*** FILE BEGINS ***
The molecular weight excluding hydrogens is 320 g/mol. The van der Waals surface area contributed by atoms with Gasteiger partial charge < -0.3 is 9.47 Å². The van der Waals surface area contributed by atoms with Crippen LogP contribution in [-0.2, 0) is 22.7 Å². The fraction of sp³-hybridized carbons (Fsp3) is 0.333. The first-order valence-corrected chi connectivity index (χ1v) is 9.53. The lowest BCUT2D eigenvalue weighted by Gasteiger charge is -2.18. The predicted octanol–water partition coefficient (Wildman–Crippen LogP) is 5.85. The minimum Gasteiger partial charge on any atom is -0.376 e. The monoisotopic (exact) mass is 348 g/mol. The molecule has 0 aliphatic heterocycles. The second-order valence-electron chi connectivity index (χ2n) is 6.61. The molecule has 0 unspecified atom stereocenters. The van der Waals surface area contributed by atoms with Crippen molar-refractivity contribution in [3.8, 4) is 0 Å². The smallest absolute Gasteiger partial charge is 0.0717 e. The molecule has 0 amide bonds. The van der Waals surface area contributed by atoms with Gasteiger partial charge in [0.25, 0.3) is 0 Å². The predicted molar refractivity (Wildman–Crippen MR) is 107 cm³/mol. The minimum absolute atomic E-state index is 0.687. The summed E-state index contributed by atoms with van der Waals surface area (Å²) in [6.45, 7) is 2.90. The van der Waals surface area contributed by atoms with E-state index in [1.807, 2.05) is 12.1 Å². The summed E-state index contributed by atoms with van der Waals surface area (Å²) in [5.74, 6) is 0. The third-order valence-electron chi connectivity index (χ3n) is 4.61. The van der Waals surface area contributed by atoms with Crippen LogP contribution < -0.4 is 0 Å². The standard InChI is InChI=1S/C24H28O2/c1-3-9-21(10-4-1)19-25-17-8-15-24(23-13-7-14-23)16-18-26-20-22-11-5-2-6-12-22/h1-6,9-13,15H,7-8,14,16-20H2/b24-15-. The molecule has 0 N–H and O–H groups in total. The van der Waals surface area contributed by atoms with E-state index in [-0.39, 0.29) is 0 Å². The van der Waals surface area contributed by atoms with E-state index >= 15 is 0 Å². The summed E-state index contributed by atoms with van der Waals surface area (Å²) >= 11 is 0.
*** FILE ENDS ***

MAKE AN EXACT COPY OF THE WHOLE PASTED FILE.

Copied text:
The molecular weight excluding hydrogens is 320 g/mol. The van der Waals surface area contributed by atoms with Gasteiger partial charge < -0.3 is 9.47 Å². The van der Waals surface area contributed by atoms with Crippen LogP contribution in [-0.2, 0) is 22.7 Å². The fraction of sp³-hybridized carbons (Fsp3) is 0.333. The first-order valence-corrected chi connectivity index (χ1v) is 9.53. The lowest BCUT2D eigenvalue weighted by Gasteiger charge is -2.18. The predicted octanol–water partition coefficient (Wildman–Crippen LogP) is 5.85. The minimum Gasteiger partial charge on any atom is -0.376 e. The monoisotopic (exact) mass is 348 g/mol. The molecule has 0 aliphatic heterocycles. The second-order valence-electron chi connectivity index (χ2n) is 6.61. The molecule has 0 unspecified atom stereocenters. The van der Waals surface area contributed by atoms with Crippen molar-refractivity contribution in [3.8, 4) is 0 Å². The smallest absolute Gasteiger partial charge is 0.0717 e. The molecule has 0 amide bonds. The van der Waals surface area contributed by atoms with Gasteiger partial charge in [0.25, 0.3) is 0 Å². The predicted molar refractivity (Wildman–Crippen MR) is 107 cm³/mol. The minimum absolute atomic E-state index is 0.687. The summed E-state index contributed by atoms with van der Waals surface area (Å²) in [6.45, 7) is 2.90. The van der Waals surface area contributed by atoms with E-state index in [1.807, 2.05) is 12.1 Å². The summed E-state index contributed by atoms with van der Waals surface area (Å²) in [5.74, 6) is 0. The third-order valence-electron chi connectivity index (χ3n) is 4.61. The van der Waals surface area contributed by atoms with Crippen LogP contribution < -0.4 is 0 Å². The standard InChI is InChI=1S/C24H28O2/c1-3-9-21(10-4-1)19-25-17-8-15-24(23-13-7-14-23)16-18-26-20-22-11-5-2-6-12-22/h1-6,9-13,15H,7-8,14,16-20H2/b24-15-. The molecule has 0 N–H and O–H groups in total. The van der Waals surface area contributed by atoms with E-state index in [-0.39, 0.29) is 0 Å². The van der Waals surface area contributed by atoms with E-state index >= 15 is 0 Å². The summed E-state index contributed by atoms with van der Waals surface area (Å²) >= 11 is 0.